The detailed Zuni Cafe Cookbook by Judy Rodgers

Background to Zuni Cafe

Judy Rodgers launched the incredibly detailed The Zuni Cafe Cookbook in 2002 and it became an instant success. Foodies everywhere immediately realised that this was a very significant and important publication.

Zuni Cafe by Judy Rodgers

Zuni Cafe is a special place for us. It was established in 1979 by Billy West as a small restaurant with a Mexican influence. He gradually took over more and more of the building and expanded the seating. In 1987 he offered the head chef to Judy Rodgers who had served a stint as the lunch chef at Chez Panisse as well as sessions at restaurants in France.

She asked for a wood-fired oven and the roast chicken gradually became an iconic dish in San Francisco.

But it was not this dish that made us sit up and take notice in the 1990s. Having already eaten at Chez Panisse in 1985, we were aware of the movement to focus on produce.

We dropped in one night to have a snack at the bar. We tried a plate of house cured anchovies with Parmesan cheese, tiny pieces of diced celery and Ligurian olives. The flavours simply leaped off the plate. It was simplicity and perfection at the same time.

A New York Times article reflecting on her career following her tragic death at the age of 57 referred to her cooking as “refined simplicity” and we can but agree.

We gradually became aware of what took place behind the scenes to ensure that this apparently simple dish delivered the flavour profile that was so amazing yet looked simple on the plate. This book helps to explain why!

The Zuni Cafe Cookbook

We love the fact that the Zuni Cafe Cookbook represents a complete departure from the worrying trend among so-called fashionable cookbooks of reducing all recipes to a few lines of description and only two or three ingredients.

Instead, the recipes are accompanied by thoughtful, erudite and often witty dissertations that tell you why she does things and why the combinations of ingredients are necessary. All the while you can almost feel yourself sitting in Zuni Cafe listening to her describing the ambience and the dishes. (Note that during the Covid crisis, Zuni Cafe is offering takeout food only.)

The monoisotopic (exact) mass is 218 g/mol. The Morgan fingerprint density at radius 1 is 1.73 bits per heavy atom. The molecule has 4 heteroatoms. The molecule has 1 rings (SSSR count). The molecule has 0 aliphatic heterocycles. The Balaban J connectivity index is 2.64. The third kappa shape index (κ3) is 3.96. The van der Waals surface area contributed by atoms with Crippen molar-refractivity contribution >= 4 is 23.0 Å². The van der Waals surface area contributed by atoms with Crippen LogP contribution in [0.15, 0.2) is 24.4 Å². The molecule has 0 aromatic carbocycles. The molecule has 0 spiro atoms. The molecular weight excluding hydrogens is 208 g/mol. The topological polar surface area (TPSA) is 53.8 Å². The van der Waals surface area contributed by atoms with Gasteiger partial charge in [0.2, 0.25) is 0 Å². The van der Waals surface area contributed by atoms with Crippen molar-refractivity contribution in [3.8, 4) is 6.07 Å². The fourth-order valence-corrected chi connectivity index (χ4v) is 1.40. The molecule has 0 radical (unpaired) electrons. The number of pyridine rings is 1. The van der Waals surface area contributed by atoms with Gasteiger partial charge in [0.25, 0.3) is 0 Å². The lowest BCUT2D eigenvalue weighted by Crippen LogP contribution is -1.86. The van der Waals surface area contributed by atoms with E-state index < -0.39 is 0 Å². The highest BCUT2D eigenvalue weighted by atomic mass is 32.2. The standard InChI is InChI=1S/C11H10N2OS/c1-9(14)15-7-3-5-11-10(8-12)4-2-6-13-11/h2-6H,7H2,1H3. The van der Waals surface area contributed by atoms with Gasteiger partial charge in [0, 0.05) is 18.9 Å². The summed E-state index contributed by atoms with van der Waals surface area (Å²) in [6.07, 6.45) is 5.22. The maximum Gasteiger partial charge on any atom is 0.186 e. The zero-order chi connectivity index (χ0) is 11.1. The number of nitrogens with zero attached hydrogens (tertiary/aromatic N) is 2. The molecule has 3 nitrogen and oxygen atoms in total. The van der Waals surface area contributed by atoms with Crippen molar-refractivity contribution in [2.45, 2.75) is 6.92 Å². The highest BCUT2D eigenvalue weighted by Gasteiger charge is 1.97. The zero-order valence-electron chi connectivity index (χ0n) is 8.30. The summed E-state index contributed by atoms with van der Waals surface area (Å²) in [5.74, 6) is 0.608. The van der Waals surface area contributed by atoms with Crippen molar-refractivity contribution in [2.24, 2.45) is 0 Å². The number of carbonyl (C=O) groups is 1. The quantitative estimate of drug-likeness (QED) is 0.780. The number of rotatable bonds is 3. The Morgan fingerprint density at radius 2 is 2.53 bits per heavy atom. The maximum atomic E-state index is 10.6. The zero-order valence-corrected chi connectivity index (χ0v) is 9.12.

She dives off into discussions about early salting (compulsive reading), the aquatic terroir of oysters, the meaning and importance of tempering, how to master braising and how cook a successful roast dish among many more.

Even dishes that look simple on the plate such as the much-heralded salt-cured anchovies require almost two pages of description as the technique requires the curing of the anchovies in salt and a description of how to prepare them for serving.

And the beautifully simple, yet vibrantly flavoured roast chicken with bread salad that we have enjoyed so much takes almost five pages to explain the process.

When you read the technique for slow-scrambled eggs with bottarga you can almost taste the result forming in the pan.

The food descriptions are laced with adjectives. We have glistening anchovies and cold, crisp celery, we also find bubbling, amber syrup and we are urged to shave fennel into thin sickles- these descriptions tell you much, much more about how the ingredients should be treated and what you should look for.

We normally point to one or two recipes that you should try in a book we are reviewing, however this is not a recipe book – it is a lifestyle. This is a book that should be a constant reference in your kitchen or study.

Whenever you are going to roast, braise, steam, pan fry or sauté a piece of meat or fish or cook some vegetables, then you should refresh your memory by diving into this goldmine of technique and inspiration.

You can purchase this great book from Amazon by clicking on the link below. This will also help us in maintaining this Web site.